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Here we go again – time to dig out the fascinator, grab a six-pack of Bacardi Breezers and wobble off on impractically high heels to Melbourne’s Spring Racing Carnival.
At any other time of the year, the races are likely to be associated with dodgy bookies, the barbarism of jumps racing and problem gambling. Around this time, however, we start referring to it as the “sport of kings”, an elite, glamorous cultural event.
But how glamorous is it really when, for every one expensively-preened Fashions on the Field entrant, there are five young men wearing that consistently hilarious combination of tux and Aussie flag boxers? You can bet that while Lillian Frank or Peter Jago praise the young ladies present for returning to the modest and elegant trends of the 1920s, most people won’t go home without seeing at least a dozen women clutching a pair of vomit-speckled stilettos.
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Welcome to Monday y’all. While most of Australia spent the weekend in a bad mood after missed flights, delayed holidays and spending two days in crappy interstate hotel rooms, there was a good news story. But you have to be a romantic at heart to appreciate it.
Victorian barrister David Moen asked the solicitor sitting next to him at the bar table during a criminal trial to marry him. Yep, during the trial. Here’s how he described it: “The environment was right, the feeling was right and I just spoke from the heart. It wasn’t a prepared speech, I was just speaking to someone I love. Luckily, the prosecutor didn’t object.”
Luckier still was the woman in question, solicitor Melanie Hrvatin replied immediately with: “Absolutely, Your Honour”. Doesn’t that bring a tear to your eye? If that’s not among the most unusual marriage proposals you’ve ever heard, we want to know what is. So share it here. Or bang on about how much Qantas stuffed up your weekend.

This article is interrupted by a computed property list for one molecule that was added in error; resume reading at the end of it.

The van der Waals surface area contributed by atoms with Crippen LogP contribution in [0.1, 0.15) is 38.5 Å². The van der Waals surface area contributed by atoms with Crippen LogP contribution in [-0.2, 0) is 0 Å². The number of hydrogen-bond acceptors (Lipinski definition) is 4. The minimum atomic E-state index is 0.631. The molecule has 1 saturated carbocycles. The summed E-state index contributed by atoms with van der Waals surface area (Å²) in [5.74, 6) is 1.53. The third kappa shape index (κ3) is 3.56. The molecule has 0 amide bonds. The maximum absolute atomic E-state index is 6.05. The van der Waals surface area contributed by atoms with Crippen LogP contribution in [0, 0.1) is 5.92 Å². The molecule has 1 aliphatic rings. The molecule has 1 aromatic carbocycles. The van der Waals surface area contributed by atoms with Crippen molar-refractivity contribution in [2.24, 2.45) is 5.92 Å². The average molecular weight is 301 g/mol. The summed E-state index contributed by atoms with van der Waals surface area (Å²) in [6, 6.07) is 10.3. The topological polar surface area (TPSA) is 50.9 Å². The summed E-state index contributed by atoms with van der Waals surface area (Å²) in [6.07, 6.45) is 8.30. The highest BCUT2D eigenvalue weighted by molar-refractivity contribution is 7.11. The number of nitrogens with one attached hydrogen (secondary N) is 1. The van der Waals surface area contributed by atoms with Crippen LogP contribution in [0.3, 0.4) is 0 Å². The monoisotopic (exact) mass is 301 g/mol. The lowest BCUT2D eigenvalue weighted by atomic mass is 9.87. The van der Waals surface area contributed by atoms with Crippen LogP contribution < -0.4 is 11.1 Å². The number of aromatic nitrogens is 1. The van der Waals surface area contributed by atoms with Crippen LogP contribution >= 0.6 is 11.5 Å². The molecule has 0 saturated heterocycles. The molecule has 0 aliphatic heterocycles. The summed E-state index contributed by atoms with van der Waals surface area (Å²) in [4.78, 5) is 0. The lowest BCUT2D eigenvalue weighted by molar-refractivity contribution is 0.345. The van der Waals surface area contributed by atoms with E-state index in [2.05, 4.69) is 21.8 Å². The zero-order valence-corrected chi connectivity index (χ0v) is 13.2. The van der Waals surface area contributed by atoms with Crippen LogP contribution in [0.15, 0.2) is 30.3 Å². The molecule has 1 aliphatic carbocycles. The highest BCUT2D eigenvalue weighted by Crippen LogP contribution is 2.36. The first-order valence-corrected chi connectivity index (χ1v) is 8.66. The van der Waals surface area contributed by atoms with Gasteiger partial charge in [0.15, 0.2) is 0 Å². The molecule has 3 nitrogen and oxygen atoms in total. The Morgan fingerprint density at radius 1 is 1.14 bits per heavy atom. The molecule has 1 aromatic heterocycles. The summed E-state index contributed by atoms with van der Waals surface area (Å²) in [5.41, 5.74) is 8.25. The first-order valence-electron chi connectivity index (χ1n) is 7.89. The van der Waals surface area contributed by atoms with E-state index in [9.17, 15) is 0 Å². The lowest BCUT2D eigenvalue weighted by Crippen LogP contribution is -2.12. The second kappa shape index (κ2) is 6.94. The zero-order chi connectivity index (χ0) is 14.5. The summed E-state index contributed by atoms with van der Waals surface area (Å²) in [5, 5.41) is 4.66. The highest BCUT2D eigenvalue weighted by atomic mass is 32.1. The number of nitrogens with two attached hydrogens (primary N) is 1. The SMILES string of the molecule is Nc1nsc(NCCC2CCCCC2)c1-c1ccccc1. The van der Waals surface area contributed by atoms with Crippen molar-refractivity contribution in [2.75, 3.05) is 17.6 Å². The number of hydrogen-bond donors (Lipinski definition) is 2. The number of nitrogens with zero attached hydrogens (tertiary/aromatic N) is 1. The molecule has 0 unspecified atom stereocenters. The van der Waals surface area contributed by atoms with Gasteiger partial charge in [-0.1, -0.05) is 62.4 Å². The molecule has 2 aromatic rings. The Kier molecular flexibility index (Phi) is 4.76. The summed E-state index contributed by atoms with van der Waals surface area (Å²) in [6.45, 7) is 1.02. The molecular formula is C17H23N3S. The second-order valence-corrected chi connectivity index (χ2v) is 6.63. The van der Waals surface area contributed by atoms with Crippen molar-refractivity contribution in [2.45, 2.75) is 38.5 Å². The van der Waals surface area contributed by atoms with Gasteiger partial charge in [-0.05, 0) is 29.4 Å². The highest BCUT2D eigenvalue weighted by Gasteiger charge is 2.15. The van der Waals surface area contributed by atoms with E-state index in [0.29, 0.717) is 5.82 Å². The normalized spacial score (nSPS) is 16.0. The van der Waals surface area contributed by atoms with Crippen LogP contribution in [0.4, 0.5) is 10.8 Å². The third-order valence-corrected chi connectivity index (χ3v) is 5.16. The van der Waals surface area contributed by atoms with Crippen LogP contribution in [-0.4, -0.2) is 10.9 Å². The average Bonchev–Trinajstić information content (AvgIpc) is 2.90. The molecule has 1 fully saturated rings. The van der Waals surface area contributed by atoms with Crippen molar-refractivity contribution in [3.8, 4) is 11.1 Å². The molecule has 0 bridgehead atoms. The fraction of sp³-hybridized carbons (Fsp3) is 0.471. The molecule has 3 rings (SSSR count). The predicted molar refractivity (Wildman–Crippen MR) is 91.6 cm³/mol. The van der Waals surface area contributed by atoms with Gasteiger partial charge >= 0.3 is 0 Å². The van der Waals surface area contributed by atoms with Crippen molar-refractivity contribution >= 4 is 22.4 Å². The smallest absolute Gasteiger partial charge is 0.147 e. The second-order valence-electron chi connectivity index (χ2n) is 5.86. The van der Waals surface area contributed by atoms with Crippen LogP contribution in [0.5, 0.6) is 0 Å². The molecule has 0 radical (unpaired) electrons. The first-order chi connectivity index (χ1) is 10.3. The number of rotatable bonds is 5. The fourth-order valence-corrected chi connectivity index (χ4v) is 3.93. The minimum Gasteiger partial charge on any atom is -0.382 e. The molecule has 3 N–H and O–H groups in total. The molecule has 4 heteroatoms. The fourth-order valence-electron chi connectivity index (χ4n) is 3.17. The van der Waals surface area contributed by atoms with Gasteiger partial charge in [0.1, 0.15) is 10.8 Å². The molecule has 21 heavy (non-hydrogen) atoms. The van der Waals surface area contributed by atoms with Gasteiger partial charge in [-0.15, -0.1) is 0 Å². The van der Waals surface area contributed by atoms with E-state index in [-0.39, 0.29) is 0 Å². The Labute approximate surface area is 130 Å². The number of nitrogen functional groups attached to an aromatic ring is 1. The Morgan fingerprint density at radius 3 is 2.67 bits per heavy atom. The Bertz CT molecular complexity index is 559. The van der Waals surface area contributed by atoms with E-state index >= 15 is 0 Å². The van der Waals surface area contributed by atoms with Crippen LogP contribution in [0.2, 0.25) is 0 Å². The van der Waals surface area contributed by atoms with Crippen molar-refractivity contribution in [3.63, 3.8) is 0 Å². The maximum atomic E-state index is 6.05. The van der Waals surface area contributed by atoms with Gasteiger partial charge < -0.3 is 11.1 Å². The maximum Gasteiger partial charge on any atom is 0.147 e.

Oh, and happy Halloween, although that seems a strange greeting.
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Somewhere in California a student is having a laugh. His name is Alan Joyce and he holds the Twitter handle @Alanjoyce. A number of people, of whom I am one, wrongly added that name to tweets on the grounding of Qantas (If you’re so proud of taking the “hard decision” how about making one about your pay @alanjoyce ? #qantas).
Fellow tweeps pointed out the error and corrections were quickly posted. I even apologized to Mr @alanjoyce, somewhat pointlessly as the Stanford student understands full well that he does not run an airline any more than the former Hawthorn coach (Alan Joyce) does.
The reason my @alanjoyce tweet got a life of its own was that so many people apparently agreed with the sentiment and retweeted it. Some did not agree but retweeted it too.
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You really have to wonder how spectacularly insecure or under-endowed a bloke must be if he chooses to demonstrate his masculinity by shooting a majestic animal such as a giraffe or a hippo.
Yet these are the very people which the self-styled hard man from North Queensland, Bob “No Poofters” Katter, has surrounded himself with as he builds a support base for his fledgling Australia Party.
It is tempting to write Katter off as a harmless nut or an amusing novelty on the political landscape who will never exert any influence over policy. The polls suggest however that his party may poll strongly in his home state at a federal election.
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I don’t have any huge vested interest, but I do enjoy a $20 flutter with Mum every couple of months. So what is all this fuss about pokies reform?
Will punters like me be affected? Will proposed changes really help the nation’s 95,000 pokie-playing problem gamblers (and a million other Aussies affected by the ripple)? And will the deal struck between the Gillard Government and Independent Andrew Wilkie decimate our pubs and clubs – indeed our way of life?
Number 1: The changes will have ZERO impact on the average recreational player. Most of us (88 per cent) spend less than $1 per button push. The mandatory pre-commitment cards proposed as part of these new reforms relate only to “high-intensity” betting of more than $1 per spin.